On Sun, Apr 28, 2019 at 03:31 PM, Shaun Oliver wrote:
Joseph's points are what I would consider bloatware.
Then you and I have a very different definition of bloatware. Software bloat or Feature bloat/creep, sure. Though I can find definitions of bloatware that make it synonymous with software bloat/feature creep, most do not. Bloatware is a class of its own and is generally considered to be PUPs where the initial P can be lopped off and that are supplied by your OEM or installed as part of the loathsome practice of bundling.
And, when it comes to feature bloat, one man's bloat is another man's godsend. I don't find, in general, that software developers sit around trying to come up with new features for their own sake. In good development shops they're driven by user requests and in many bad shops by marketing/management demanding something "new and shiny" whether there is any existing need or demand for it.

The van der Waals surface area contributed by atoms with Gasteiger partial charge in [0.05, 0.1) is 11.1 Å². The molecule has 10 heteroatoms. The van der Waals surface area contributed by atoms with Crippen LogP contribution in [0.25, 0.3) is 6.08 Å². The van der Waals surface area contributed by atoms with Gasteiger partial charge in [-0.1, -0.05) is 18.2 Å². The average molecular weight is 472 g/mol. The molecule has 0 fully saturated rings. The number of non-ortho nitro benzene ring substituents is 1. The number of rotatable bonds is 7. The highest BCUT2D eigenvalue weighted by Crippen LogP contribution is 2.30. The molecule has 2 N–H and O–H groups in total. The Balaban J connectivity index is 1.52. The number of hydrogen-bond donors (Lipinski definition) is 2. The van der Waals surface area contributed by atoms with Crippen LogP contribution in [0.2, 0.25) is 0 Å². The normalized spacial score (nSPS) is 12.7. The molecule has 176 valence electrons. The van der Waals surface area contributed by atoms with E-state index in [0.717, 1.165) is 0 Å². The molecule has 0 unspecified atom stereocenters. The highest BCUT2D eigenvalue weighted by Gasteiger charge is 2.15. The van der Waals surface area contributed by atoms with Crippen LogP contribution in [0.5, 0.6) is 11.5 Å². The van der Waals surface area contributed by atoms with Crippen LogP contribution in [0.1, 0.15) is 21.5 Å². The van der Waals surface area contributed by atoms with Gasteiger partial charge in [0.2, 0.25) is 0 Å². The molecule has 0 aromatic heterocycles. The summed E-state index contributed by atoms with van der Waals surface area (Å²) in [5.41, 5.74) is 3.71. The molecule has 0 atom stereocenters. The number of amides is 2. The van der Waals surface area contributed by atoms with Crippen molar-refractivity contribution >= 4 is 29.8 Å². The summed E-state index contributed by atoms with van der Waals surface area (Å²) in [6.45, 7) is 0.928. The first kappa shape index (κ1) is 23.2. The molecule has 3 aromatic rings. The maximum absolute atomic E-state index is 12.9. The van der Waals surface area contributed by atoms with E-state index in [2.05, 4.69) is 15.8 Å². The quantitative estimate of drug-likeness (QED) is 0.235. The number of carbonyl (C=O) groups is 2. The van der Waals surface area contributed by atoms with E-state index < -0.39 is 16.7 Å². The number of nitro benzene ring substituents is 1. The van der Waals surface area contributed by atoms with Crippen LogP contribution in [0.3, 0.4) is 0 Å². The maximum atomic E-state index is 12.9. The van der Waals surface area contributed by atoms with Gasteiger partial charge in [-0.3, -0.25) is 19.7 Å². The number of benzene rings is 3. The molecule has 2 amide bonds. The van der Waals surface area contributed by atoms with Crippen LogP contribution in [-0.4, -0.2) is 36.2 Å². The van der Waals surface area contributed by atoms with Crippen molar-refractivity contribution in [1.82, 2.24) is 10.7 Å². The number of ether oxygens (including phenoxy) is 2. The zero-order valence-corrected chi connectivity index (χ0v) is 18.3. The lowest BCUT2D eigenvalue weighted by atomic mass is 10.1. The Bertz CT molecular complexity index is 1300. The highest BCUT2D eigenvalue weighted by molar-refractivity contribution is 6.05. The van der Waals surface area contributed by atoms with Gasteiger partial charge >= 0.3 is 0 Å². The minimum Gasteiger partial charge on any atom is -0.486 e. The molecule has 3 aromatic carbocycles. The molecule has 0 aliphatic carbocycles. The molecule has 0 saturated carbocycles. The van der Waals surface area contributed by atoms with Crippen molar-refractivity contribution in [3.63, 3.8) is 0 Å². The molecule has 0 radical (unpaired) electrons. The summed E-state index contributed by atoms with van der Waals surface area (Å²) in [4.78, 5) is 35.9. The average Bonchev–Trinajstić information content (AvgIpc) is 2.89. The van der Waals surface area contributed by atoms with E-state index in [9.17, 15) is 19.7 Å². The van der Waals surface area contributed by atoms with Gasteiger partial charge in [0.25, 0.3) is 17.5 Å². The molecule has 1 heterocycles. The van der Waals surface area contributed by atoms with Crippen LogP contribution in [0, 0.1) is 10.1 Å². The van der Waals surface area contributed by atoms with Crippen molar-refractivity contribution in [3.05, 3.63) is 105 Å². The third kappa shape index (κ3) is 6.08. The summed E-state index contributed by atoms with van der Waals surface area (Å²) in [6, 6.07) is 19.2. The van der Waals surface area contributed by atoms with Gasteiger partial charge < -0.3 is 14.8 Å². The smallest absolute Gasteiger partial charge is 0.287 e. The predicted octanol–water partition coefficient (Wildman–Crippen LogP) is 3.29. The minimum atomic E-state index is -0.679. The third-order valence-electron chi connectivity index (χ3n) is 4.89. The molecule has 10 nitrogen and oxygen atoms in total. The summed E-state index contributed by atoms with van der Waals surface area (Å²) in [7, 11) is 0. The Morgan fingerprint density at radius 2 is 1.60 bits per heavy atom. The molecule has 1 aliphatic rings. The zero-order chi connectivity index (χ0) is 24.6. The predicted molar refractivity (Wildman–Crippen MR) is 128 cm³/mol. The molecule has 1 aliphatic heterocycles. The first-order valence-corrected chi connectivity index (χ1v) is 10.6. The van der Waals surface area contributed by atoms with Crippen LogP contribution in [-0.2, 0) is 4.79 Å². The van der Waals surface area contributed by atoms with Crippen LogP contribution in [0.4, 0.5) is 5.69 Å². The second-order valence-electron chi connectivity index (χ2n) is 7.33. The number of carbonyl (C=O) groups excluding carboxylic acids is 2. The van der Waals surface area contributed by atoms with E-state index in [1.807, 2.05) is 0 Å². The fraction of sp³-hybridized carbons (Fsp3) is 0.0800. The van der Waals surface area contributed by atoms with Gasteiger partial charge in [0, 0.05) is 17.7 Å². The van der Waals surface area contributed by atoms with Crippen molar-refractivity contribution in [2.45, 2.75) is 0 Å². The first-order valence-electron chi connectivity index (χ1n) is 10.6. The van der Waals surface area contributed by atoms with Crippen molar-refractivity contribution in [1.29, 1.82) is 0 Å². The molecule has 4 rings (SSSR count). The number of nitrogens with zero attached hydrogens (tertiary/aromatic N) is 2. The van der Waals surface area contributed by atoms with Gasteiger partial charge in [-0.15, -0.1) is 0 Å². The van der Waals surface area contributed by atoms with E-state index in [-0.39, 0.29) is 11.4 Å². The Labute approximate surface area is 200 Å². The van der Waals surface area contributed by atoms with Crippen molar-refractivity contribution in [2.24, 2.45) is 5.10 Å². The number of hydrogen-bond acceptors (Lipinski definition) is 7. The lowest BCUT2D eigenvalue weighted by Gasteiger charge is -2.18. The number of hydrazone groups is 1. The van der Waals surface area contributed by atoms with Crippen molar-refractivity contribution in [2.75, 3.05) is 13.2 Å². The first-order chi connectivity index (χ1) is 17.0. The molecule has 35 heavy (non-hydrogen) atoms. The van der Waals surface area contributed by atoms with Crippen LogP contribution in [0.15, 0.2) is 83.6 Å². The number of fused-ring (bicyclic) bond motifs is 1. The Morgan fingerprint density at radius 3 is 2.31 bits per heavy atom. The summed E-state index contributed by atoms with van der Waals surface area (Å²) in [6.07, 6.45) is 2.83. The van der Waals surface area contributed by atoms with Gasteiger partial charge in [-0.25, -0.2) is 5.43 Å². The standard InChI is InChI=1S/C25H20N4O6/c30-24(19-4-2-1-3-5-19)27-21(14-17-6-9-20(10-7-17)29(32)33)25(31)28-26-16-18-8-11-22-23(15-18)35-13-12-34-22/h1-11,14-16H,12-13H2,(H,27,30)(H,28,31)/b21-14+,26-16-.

Over time computer users have to upgrade hardware, and not only to keep up with software, but that's a big part of it. Now that it's incredibly cheap (relatively speaking) to get new hardware that can handle virtually anything you typical user who web browses, e-mails, uses an office suite, plus a few other low demand programs the time is never coming for de-bloating of feature bloat, because in almost all cases what's bloat to you is gold to me or vice versa when you have a big enough user pool.
I'm bowing out now, though, as this conversation is getting really meta-NVDA, at least from my perspective, rather than being about how to use it in any way.
Brian - Windows 10 Pro, 64-Bit, Version 1809, Build 17763
Growth for the sake of growth is the ideology of the cancer cell.
~ Edward Abbey